Moreover, fans were treated to two swing bouts, Todd Brown vs. Igor Pokrajac and Shane Roller vs. Thiago Tavares, used to fill the Versus time slot. In that latter match, I think I expected to see a three-round kickboxing match that would showcase unexpected striking skills from Roller, ala Frankie Edgar x Sean Sherk from UFC 98. Perhaps Roller isn’t totally polished with his fists, reaching from afar and charging straight in, but he caught Tavares in the second with an overhand right that earned the KO finish.

Here’s how my predictions and reality turned out for UFC on Versus 3: Sanchez vs. Kampmann:

265 lbs. – Todd Brown x Igor Pokrajac
Prediction:
Pokrajac via TKO (round one)
Result: Pokrajac via TKO (round one)

185 lbs. – Dongi Yang x Rob Kimmons
Prediction: Kimmons by submission (round two)
Result: Yang via TKO (round two)

135 lbs. – Takeya Mizugaki x Reuben Duran
Prediction:
Mizugaki via unanimous decision
Result: Mizugaki via unanimous decision

155 lbs. – Shane Roller x Thiago Tavares
Prediction:
Roller via split decision
Result: Roller via KO (round two)

185 lbs. – Cyrille Diabate x Steve Cantwell
Prediction:
Diabate via submission (round two)
Result: Diabate via unanimous decision.

155 lbs. – Danny Castillo x Joe Stevenson
Prediction:
Castillo via TKO (round one) or Stevenson via decision
Result: Castillo via unanimous decision.

145 lbs. – Brian Bowles x Damacio Page
Prediction:
Page via unanimous decision
Result: Bowles via submission.

185 lbs. – Alessio Sakara x Chris Weidman
Prediction:
Sakara via TKO (round one)
Result: Weidman via unanimous decision

185 lbs. – CB Dolloway x Mark Munoz
Prediction:
Munoz via TKO or unanimous decision
Result: Munoz via TKO

170 lbs. – Diego Sanchez x Martin Kampmann
Prediction:
Sanchez via TKO (round three)
Result: Sanchez via unanimous decision

Dan 'Hendo' Henderson captured the Strikeforce Light Heavyweight title from Rafael 'Feijao' Cavalcante with a second round KO.

Two nights later, Strikeforce continued its streak of outdoing itself with a night of exciting finishes and developing personalities. The past two events were the opening rounds of the promotion’s World Grand Prix Heavyweight Tournament followed by a Strikeforce Challengers events that featured Ryan Couture, the return of Carlo Prater, and an exciting main event of Lee Healy x Lyle Beerbohm.  The ratings for Feijao vs. Henderson will indicate how much traction the previous events offered for tonight, as well as how much this event might provide for Strikeforce’s next event (April 9th, headlined by Nick Diaz vs. Paul Daley for the welterweight title), but for those who are looking for action and willing to give the Showtime product a chance, they’d do themselves right by catching the replays, starting on March 8th.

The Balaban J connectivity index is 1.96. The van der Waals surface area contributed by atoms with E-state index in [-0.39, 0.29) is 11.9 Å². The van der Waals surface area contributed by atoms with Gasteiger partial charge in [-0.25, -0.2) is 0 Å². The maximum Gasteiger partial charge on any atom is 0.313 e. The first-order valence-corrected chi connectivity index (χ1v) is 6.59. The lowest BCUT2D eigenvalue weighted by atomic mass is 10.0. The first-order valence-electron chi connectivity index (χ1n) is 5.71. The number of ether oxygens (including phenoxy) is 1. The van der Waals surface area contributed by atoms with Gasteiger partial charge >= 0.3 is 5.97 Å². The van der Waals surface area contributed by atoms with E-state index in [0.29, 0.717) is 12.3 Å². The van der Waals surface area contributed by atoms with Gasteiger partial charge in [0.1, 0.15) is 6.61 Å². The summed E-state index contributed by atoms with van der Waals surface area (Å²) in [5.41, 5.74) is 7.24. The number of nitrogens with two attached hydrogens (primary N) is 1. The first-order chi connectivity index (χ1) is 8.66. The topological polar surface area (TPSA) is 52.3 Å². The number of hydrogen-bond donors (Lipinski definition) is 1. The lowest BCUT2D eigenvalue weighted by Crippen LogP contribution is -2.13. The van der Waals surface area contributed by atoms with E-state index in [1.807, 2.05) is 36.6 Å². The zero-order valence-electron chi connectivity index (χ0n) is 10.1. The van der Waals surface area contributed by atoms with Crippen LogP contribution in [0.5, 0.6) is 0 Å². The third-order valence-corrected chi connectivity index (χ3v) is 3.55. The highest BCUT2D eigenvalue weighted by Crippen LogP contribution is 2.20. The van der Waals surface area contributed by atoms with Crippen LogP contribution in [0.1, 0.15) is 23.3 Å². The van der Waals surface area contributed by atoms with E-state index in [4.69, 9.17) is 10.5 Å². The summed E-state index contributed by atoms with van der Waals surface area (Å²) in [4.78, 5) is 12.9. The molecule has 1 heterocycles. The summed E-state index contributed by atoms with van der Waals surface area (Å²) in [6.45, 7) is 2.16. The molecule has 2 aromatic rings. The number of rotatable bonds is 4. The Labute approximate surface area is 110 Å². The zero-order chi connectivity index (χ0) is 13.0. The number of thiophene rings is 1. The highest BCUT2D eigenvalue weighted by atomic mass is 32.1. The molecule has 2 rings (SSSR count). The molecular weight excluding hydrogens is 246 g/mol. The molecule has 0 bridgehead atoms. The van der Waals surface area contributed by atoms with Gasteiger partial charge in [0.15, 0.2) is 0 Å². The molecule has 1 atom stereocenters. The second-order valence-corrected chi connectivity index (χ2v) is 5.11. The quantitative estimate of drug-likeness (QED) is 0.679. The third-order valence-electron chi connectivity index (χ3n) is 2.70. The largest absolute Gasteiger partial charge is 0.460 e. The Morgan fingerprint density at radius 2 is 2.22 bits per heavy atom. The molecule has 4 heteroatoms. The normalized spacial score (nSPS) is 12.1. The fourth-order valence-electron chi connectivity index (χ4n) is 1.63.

Previously, I said that this was a one-man show, with Henderson as the only star in casual fans’ eyes. Going into the event, that’s not an unreasonable assessment, but in retrospect, Strikeforce middleweight Tim Kennedy, women’s welterweight champion Marloes Coenen, and her challenger Liz ‘G-Rilla’ Carmouche gave dramatic in-cage performances and came across on the mic as fighters worth fans remembering and supporting.

In particular, Carmouche dominated Coenen for at least half the match, making the champ’s come-from-behind finish in round four one of Strikeforce’s best ‘Oh Shit’ moments of 2011, if not the promotion’s whole title history. Like Griffin-Bonnar I was for the UFC (not that I’m comparing the two matches directly), Strikeforce needs these moments to stick in casual fans’ minds and they need them to involve fighters other than the ones the public already knows.

Liz Carmouche post-fight press conference comments:

Marloes Coenen post-fight press conference comments:

Likewise, Kennedy had his hands full with Melvin Manhoef, an unforgettable swift-striking Dutch kickboxer whose walkout is as frenetic and exciting as his matches. Kennedy, a U.S. Army Green Beret with multiple tours of duty in Iraq and Afghanistan, is respectable, affable, and admirable, though he’s not stuck in most peoples’ minds as much more than ‘the army guy.’ Having defeated a memorable and accomplished fighter like Manhoef, Kennedy may have turned the corner in fans’ awareness, giving Strikeforce a homegrown star around which they can build.